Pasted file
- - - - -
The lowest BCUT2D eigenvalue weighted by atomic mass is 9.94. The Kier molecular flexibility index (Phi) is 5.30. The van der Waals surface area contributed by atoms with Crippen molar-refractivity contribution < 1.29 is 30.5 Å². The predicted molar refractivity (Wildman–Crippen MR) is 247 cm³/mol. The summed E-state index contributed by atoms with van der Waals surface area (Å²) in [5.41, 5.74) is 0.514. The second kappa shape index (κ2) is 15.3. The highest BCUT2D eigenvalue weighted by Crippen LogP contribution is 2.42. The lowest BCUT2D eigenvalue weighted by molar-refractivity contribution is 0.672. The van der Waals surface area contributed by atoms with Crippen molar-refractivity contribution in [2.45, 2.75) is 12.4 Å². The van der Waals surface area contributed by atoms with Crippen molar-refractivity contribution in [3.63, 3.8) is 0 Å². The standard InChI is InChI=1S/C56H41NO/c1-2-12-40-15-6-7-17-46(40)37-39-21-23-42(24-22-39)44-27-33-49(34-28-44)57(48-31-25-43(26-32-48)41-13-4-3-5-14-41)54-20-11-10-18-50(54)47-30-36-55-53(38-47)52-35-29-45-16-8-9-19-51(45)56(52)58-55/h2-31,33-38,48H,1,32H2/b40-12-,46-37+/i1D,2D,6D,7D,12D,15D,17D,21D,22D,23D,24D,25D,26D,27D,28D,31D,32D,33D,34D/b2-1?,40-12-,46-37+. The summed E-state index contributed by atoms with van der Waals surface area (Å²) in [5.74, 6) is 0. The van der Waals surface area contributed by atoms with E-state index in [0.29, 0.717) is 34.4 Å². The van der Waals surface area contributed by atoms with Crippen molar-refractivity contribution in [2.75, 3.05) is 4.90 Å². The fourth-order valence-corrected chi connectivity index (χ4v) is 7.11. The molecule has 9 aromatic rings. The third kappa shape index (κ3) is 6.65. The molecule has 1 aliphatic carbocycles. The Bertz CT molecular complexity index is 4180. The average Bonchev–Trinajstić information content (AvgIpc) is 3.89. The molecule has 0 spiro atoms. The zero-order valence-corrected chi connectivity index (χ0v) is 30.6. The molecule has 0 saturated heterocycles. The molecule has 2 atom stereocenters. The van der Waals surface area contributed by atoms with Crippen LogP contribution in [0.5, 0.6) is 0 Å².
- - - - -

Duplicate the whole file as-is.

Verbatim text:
The lowest BCUT2D eigenvalue weighted by atomic mass is 9.94. The Kier molecular flexibility index (Phi) is 5.30. The van der Waals surface area contributed by atoms with Crippen molar-refractivity contribution < 1.29 is 30.5 Å². The predicted molar refractivity (Wildman–Crippen MR) is 247 cm³/mol. The summed E-state index contributed by atoms with van der Waals surface area (Å²) in [5.41, 5.74) is 0.514. The second kappa shape index (κ2) is 15.3. The highest BCUT2D eigenvalue weighted by Crippen LogP contribution is 2.42. The lowest BCUT2D eigenvalue weighted by molar-refractivity contribution is 0.672. The van der Waals surface area contributed by atoms with Crippen molar-refractivity contribution in [2.45, 2.75) is 12.4 Å². The van der Waals surface area contributed by atoms with Crippen molar-refractivity contribution in [3.63, 3.8) is 0 Å². The standard InChI is InChI=1S/C56H41NO/c1-2-12-40-15-6-7-17-46(40)37-39-21-23-42(24-22-39)44-27-33-49(34-28-44)57(48-31-25-43(26-32-48)41-13-4-3-5-14-41)54-20-11-10-18-50(54)47-30-36-55-53(38-47)52-35-29-45-16-8-9-19-51(45)56(52)58-55/h2-31,33-38,48H,1,32H2/b40-12-,46-37+/i1D,2D,6D,7D,12D,15D,17D,21D,22D,23D,24D,25D,26D,27D,28D,31D,32D,33D,34D/b2-1?,40-12-,46-37+. The summed E-state index contributed by atoms with van der Waals surface area (Å²) in [5.74, 6) is 0. The van der Waals surface area contributed by atoms with E-state index in [0.29, 0.717) is 34.4 Å². The van der Waals surface area contributed by atoms with Crippen molar-refractivity contribution in [2.75, 3.05) is 4.90 Å². The fourth-order valence-corrected chi connectivity index (χ4v) is 7.11. The molecule has 9 aromatic rings. The third kappa shape index (κ3) is 6.65. The molecule has 1 aliphatic carbocycles. The Bertz CT molecular complexity index is 4180. The average Bonchev–Trinajstić information content (AvgIpc) is 3.89. The molecule has 0 spiro atoms. The zero-order valence-corrected chi connectivity index (χ0v) is 30.6. The molecule has 0 saturated heterocycles. The molecule has 2 atom stereocenters. The van der Waals surface area contributed by atoms with Crippen LogP contribution in [0.5, 0.6) is 0 Å².